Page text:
Wednesday, October 30, 2013

We Never Get Anywhere On Time

Three out of five nights nowadays, the girls and I are off and running. But no matter where we are running to -- my exercise classes on Monday, Awana on the other side of town on Wednesday, or gymnastics on Thursday -- we're never on time.

I'm delighted if I get to class on Monday in time for the warm-up routine. If we make it to Awana early enough to eat with the other children, it's a bonus. On Thursday, E1 usually gets to enjoy most of her class, even if the smaller ones and I have to make a run to the store for snack food because I didn't have time to pack it.

Prompt was never my middle name, but I once managed to get where I needed to go when I needed to get there.

It was an illusion of self-control washed away on the tide of last minute potty trips, lost shoes, and cranky toddlers who weren't ready to get up and get going.

When E1 came along, we didn't have a lot of motivation to go anywhere. If I wanted to take her out, it wasn't a big deal. But I'd only been out of work eight months when she was born and for a while I was still enjoying not having to go anywhere. It was great to schlep around in old clothes and no makeup. There was so much I could get done around the house because, after all, she napped.

The arrival of E2 complicated things and for a long time I just gave up on going anywhere. Part of it, no doubt, was the fact that I was still driving the convertible and putting the babies in the back was a literal pain. I hated to drive it in nice weather with the top up, and they complained about the wind.

But Mommy had the idea that her wide open toddler would like gymnastics, so after she turned 2, we began a weekly trip to Flyers where I helped E1 while trying to keep tabs on E2. E2 did a lot of early crawling and toddling on the cushioned floor of the gymnastics studio. We were almost always on time for class.

Last year with the knowledge that E3 was en route, I traded my convertible in for an SUV with enough back seat room for three safety seats. As our fun time summer faded to fall, I also realized that two bigger girls, not to mention their grandma, would enjoy getting out and doing something just for fun once a week. Our Friday adventures were born.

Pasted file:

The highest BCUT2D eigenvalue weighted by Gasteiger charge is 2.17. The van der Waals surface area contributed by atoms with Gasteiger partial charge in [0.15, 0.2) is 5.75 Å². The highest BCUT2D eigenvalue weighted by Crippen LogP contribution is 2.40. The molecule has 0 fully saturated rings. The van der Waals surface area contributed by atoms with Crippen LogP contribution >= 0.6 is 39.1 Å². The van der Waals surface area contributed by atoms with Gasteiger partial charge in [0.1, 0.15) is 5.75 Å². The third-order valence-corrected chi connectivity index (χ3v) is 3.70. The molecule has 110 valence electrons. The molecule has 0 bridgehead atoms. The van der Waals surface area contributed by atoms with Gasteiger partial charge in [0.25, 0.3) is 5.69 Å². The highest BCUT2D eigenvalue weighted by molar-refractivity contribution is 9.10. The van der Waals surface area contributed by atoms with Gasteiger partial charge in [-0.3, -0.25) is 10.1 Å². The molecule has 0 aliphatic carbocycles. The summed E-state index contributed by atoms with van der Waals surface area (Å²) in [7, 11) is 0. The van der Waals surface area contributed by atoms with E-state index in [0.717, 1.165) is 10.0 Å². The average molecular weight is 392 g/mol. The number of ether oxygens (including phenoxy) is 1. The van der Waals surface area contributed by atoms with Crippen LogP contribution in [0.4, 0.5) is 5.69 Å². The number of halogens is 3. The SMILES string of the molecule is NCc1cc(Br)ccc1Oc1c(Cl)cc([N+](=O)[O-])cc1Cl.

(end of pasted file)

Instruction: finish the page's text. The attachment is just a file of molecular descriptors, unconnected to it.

Granted that first Friday was an "Oh, my gosh! It's freaking RAINING AGAIN! What am I gonna do?" What I did was take the kids to McDonald's, feed them an unhealthy lunch and join them for 45 minutes of playland. Yes, that's me, the crazy adult in the kids' playground coming down the sled with two curly haired curls in my lap and scolding your little boy for pushing one high up in the top where you can't see what's going on. (Oh, wait, that's a different story.)

But we did other things as well. We went to the Blue Ridge Music Center and listened to an old-time music jam session and hiked the trail toward Fisher Peak. Another trip took us to Rockford General Store where we had a diner style lunch and the girls drooled over the old-time candy bins and explored the remains of a historic hotel. And many weeks, when the weather took a nasty turn, we went back to McDonald's where we traded nutrition for a lot of healthy exercise.

I guess it was those weekly adventures that once again created the idea that I could do more.

This summer we took on Vacation Bible School at the Salem Fork Baptist Church where a friend of mine goes. The girls, who go with the rest of the family to Fellowship Baptist on Sundays, enjoyed it so much that when they introduced Awana (a youth program) on Wednesdays, preceded by a meal, I decided we would do that as well. I thought exposure to a different group of kids and teachers would be good for them. Socializing, learning and craft time are a blast for them and I manage to control E3 most of the time. Luckily, their nursery teachers are very patient and don't mind if they miss the opening program or most night's we'd be missing the meal.